Mayor Martin Walsh kicked off his re-election bid in Dorchester last weekend, gathering with staff and supporters at the Boston Pizza and Grill before canvassing homes around Uphams Corner on Saturday.
“As we move forward into the campaign, today’s really about listening to people,” he told the dozens packed into the restaurant, adjacent to the historic Strand Theatre.
“I think in the last three years we’ve done some incredible things,” the mayor added, thanking members of his administration for their work in economic development. “Here in Uphams Corner, you know, I kicked my campaign off here, John [Barros, chief of economic development for Boston] lived up the street, and what’s happened here is that a lot of interest has come to Uphams Corner. And that hasn’t happened in the past.”
Investments in the area have been slow since the 1950s, Walsh noted, “but we’re starting to see it now,” referencing the renovated Uphams Corner library branch across the street.
Earlier in the day, the Walsh team had knocked on doors and collected signatures in Mattapan. The mayor encouraged his volunteer surrogates to make note of any public safety or infrastructure issues as they walked — cracked curbs or sidewalks, signage issues and the like — “so we can get them on the list and get them fixed.”
Before heading out to begin his own round of visits to voters’ homes, Walsh weighed in on the recent failed sale of the 16-acre Globe site. People probably look at the several large parcels around Kosciuszko Circle and JFK/UMass with an eye toward working in some kind of traffic solution, Walsh said.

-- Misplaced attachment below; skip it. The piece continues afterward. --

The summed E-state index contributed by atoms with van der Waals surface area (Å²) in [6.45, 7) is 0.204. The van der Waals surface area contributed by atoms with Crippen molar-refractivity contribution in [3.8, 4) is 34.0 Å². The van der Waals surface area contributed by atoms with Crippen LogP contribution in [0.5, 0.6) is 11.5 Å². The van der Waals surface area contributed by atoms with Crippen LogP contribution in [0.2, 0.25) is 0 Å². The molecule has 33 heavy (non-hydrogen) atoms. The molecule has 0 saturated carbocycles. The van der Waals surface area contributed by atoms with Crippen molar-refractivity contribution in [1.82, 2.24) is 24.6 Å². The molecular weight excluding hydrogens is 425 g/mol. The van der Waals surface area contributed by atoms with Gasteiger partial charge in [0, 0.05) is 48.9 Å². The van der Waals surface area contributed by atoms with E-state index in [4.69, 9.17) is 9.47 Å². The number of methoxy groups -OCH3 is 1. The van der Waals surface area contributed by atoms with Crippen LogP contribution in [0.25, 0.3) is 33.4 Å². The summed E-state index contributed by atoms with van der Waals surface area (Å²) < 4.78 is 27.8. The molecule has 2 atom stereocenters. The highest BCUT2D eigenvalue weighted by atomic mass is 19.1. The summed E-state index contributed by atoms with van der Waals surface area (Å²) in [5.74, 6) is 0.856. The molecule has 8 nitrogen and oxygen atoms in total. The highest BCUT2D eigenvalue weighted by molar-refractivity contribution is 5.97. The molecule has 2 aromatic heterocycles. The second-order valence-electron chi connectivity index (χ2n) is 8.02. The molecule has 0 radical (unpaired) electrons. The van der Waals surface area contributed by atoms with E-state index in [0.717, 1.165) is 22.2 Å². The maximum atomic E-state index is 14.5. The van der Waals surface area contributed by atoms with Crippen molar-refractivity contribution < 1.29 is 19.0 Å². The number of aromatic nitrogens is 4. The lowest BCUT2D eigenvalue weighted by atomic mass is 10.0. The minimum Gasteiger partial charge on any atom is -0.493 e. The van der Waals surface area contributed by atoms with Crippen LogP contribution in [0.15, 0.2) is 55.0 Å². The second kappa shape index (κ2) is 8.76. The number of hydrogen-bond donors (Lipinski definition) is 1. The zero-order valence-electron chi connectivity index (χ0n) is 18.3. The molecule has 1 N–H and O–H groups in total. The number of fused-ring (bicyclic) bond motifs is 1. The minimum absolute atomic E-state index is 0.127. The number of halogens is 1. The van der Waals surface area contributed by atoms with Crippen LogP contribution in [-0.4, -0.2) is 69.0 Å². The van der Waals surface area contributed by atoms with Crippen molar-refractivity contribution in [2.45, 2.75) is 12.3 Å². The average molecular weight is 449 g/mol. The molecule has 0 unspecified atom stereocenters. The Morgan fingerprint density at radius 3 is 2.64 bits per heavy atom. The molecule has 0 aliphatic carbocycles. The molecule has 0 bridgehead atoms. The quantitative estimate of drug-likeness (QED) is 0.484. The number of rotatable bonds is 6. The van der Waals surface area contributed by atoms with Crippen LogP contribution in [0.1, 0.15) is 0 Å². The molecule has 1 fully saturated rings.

“I think that was part of, when we had the conversation with the stadium — and that‘s the downside of the stadium not going through — is that we were going to have a transportation fix there, and that would have sparked development,” he said. “I think it’ll sell eventually, I just think it’ll take a little time.”
Looking ahead at any future sale or development around Columbia Point, he said, will ultimately need to include a component to ease the transit pressures around that critical intersection. “Not just [the Globe], all of them,” Walsh said. “Bayside; all of the parcels. That’s always been the conversation that we’ve had, it’s always been the understanding that there will be a traffic fix there.”
The national political discussion may also be weighing on residents’ minds, the mayor acknowledged. “There’s a lot of concern about what’s going on in the country right now,” he told the crowd. “People want to do something, and they might want to help us because of what we stand for as a city. If they want to sign up, they can get involved. This is a campaign, obviously, we’re running for re-election, but it’s bigger than that. We’re talking about the country, we‘re talking about moving our city forward.”
On Wednesday, the Walsh campaign announced that it had collected a total of 38,521 signatures to put the incumbent mayor’s name on the September ballot. The deadline to file nomination papers with the city Election Department was May 23.